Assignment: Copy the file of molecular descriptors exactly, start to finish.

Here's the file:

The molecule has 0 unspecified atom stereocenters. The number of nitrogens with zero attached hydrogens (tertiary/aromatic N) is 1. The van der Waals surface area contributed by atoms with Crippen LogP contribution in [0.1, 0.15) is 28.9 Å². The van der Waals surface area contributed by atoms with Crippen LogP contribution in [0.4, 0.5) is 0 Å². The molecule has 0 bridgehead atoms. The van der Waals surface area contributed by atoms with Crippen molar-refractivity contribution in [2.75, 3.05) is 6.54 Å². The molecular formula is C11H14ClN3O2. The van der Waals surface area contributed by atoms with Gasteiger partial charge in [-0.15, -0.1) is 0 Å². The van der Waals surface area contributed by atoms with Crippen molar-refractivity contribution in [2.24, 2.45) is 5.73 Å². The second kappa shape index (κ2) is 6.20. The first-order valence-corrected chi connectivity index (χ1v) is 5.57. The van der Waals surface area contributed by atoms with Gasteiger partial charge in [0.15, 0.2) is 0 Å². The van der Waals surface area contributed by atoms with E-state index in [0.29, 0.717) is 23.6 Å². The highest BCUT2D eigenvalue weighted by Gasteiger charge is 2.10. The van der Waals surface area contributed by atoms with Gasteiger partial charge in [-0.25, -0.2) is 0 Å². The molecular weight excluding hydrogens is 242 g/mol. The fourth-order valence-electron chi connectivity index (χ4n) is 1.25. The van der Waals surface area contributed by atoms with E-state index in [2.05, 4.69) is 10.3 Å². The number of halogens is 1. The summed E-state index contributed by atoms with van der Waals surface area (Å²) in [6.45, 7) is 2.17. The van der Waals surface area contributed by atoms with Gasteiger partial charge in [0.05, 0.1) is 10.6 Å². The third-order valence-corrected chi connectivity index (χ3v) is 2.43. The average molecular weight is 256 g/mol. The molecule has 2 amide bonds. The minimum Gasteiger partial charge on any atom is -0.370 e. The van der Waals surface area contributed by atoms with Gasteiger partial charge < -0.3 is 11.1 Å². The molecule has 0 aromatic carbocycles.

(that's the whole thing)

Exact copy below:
The molecule has 0 unspecified atom stereocenters. The number of nitrogens with zero attached hydrogens (tertiary/aromatic N) is 1. The van der Waals surface area contributed by atoms with Crippen LogP contribution in [0.1, 0.15) is 28.9 Å². The van der Waals surface area contributed by atoms with Crippen LogP contribution in [0.4, 0.5) is 0 Å². The molecule has 0 bridgehead atoms. The van der Waals surface area contributed by atoms with Crippen molar-refractivity contribution in [2.75, 3.05) is 6.54 Å². The molecular formula is C11H14ClN3O2. The van der Waals surface area contributed by atoms with Gasteiger partial charge in [-0.15, -0.1) is 0 Å². The van der Waals surface area contributed by atoms with Crippen molar-refractivity contribution in [2.24, 2.45) is 5.73 Å². The second kappa shape index (κ2) is 6.20. The first-order valence-corrected chi connectivity index (χ1v) is 5.57. The van der Waals surface area contributed by atoms with Gasteiger partial charge in [0.15, 0.2) is 0 Å². The van der Waals surface area contributed by atoms with E-state index in [0.29, 0.717) is 23.6 Å². The highest BCUT2D eigenvalue weighted by Gasteiger charge is 2.10. The van der Waals surface area contributed by atoms with Gasteiger partial charge in [-0.25, -0.2) is 0 Å². The molecular weight excluding hydrogens is 242 g/mol. The fourth-order valence-electron chi connectivity index (χ4n) is 1.25. The van der Waals surface area contributed by atoms with E-state index in [2.05, 4.69) is 10.3 Å². The number of halogens is 1. The summed E-state index contributed by atoms with van der Waals surface area (Å²) in [6.45, 7) is 2.17. The van der Waals surface area contributed by atoms with Gasteiger partial charge in [0.05, 0.1) is 10.6 Å². The third-order valence-corrected chi connectivity index (χ3v) is 2.43. The average molecular weight is 256 g/mol. The molecule has 2 amide bonds. The minimum Gasteiger partial charge on any atom is -0.370 e. The van der Waals surface area contributed by atoms with Gasteiger partial charge < -0.3 is 11.1 Å². The molecule has 0 aromatic carbocycles.